On escapism: "The childlike quality of many of the characters, which do the things the children would like to do, appeals to youthful imagination. It has been pointed out by psychiatrists that life is seldom as active or meaningful as children would like it to be; thus their need for real living and doing finds vicarious satisfaction in the exciting adventures of the comic personalities. Children also readily identify themselves with animals; they do not find it incredible that cats and dogs or ducks and mice behave and speak as men."

There's more interesting stuff in there, guys. Check out the pics for the full article!

(Sorry for the poor photo quality, folks. It was late.)


Kid said...

Apparently, the first thing ever published that would qualify as a comic was published in Scotland. I'll supply you with the info as soon as I can.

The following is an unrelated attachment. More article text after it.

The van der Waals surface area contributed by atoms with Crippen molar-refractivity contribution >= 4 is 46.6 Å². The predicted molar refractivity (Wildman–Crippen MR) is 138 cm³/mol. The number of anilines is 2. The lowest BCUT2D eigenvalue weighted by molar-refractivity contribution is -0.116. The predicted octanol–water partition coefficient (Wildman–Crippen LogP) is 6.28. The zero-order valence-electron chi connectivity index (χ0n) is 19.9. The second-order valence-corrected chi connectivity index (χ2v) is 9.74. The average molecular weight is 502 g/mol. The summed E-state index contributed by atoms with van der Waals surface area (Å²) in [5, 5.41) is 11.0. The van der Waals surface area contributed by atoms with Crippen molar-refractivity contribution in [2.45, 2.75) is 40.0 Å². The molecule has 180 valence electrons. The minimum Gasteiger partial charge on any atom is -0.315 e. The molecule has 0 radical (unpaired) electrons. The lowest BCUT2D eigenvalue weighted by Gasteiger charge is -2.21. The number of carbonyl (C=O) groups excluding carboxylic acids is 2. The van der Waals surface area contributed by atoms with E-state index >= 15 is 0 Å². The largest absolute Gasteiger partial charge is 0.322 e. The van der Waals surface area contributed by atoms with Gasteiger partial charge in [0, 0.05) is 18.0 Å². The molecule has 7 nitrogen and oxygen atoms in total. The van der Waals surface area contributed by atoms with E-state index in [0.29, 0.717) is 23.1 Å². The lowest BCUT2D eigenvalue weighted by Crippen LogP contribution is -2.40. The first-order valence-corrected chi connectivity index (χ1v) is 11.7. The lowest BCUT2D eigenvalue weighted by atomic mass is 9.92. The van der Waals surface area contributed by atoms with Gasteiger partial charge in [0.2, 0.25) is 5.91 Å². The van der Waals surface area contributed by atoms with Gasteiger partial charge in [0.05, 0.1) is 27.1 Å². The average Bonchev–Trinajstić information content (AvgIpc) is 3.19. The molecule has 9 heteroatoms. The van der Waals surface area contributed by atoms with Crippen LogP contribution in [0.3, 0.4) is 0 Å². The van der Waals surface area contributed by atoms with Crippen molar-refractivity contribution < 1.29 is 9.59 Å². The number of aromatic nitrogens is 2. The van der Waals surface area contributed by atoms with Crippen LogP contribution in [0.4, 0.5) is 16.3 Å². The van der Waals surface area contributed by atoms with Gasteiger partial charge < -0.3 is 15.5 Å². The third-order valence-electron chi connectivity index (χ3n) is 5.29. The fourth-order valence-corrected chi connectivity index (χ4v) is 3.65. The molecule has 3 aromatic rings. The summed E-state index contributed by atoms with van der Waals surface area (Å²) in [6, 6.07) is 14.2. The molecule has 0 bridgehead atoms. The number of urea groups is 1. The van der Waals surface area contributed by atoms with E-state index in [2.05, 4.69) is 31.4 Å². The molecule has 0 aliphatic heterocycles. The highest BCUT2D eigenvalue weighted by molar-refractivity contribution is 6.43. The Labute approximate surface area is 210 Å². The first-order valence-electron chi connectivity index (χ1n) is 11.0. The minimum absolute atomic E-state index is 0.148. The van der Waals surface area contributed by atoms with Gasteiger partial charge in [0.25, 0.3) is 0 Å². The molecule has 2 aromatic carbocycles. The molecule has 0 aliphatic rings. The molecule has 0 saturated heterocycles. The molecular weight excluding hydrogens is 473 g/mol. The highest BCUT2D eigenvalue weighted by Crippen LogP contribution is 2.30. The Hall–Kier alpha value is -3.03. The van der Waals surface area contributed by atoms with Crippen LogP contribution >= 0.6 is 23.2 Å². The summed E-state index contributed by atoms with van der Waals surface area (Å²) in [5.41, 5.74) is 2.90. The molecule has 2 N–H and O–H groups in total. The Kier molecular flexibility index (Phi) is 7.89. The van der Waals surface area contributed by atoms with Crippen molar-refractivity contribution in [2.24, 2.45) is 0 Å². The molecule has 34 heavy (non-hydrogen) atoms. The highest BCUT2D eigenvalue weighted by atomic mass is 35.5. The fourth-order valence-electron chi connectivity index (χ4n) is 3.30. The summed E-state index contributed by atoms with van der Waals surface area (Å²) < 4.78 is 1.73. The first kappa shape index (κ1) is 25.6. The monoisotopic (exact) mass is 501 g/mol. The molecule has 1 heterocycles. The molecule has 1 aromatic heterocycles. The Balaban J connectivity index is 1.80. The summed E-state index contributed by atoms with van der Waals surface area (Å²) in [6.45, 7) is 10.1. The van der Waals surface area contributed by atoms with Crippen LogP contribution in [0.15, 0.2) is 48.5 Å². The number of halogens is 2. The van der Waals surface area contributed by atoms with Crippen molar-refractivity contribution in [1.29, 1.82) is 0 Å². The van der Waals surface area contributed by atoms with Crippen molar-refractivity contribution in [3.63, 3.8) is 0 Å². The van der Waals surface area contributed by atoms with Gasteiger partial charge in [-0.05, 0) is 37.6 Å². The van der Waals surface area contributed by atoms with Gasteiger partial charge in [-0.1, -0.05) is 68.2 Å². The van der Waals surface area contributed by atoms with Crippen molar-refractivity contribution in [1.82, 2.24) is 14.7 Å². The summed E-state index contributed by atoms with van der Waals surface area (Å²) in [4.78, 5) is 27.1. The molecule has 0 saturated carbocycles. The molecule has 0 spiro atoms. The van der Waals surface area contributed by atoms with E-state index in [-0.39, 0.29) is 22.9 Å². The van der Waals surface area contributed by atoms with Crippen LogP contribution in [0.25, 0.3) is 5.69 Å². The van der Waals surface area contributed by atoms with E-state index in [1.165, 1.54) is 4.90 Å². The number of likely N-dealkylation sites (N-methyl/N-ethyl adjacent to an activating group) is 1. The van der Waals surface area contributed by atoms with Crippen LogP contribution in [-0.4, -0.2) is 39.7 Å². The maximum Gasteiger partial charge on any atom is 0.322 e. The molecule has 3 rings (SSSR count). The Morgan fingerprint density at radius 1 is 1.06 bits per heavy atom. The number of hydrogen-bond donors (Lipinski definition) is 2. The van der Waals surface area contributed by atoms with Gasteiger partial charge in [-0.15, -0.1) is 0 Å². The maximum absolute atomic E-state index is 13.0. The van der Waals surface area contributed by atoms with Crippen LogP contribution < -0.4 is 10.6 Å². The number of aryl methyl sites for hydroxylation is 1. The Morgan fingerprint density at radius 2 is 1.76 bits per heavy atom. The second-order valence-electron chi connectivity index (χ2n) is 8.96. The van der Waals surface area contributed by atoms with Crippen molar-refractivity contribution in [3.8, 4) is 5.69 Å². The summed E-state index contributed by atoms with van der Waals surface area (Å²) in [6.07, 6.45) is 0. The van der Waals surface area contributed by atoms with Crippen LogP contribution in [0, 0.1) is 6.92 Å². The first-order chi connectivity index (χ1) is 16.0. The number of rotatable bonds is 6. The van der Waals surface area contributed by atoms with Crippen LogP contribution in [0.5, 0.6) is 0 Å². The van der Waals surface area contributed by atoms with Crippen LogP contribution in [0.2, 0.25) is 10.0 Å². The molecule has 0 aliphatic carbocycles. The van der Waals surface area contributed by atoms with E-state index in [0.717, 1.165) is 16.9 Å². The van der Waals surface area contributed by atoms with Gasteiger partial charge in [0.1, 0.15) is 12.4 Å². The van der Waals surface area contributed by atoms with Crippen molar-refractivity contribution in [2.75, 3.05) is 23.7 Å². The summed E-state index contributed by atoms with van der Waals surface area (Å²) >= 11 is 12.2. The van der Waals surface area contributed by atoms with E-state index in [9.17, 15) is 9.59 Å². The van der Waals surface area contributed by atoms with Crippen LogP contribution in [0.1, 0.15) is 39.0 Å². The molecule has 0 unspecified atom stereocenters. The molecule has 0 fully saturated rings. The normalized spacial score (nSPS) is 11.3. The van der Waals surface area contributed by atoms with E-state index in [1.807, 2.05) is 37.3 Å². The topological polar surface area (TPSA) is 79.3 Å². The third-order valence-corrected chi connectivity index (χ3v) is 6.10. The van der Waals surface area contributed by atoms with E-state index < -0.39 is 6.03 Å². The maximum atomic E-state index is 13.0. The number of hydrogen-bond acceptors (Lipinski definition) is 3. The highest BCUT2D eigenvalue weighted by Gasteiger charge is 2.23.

Duy Tano said...

That'd be awesome!

Kid said...

From Deadline blog:

Sunday, February 20th, 2011

Posted by Clare Carswell

Glasgow publication claims to be first ever comic book
By Clare Carswell

INVENTORS of the television, penicillin and the telephone, Scots may now also be able to claim the comic book too.

The billion dollar comic book industry has been traced back to an early 19th century Glasgow publication, The Glasgow Looking Glass.

According to a documentary due to be broadcast later this year, Scotland’s Amazing Comic Book Heroes the colourful book paved the way for Our Wullie and Spiderman.

The Looking Glass, founded by John Watson made a number of innovative developments including the use of “To Be Continued” – which according to experts is essential to any comic strip – it was also responsible for adding “word balloons” to the format.

This Glasgow publication has a strong case to claim the place in history as the world’s first comic book, a view that was supported by esteemed comic book historian, Denis Gifford.

The first edition was printed on 11 June, 1825, 16 years before London’s Punch, another contender for the title of ‘father’ of the comic book.

While America is famous for bringing super heroes to the world through comics, the earliest cartoon publication from across the Atlantic was The Monthly Sheet of Caricatures in 1830.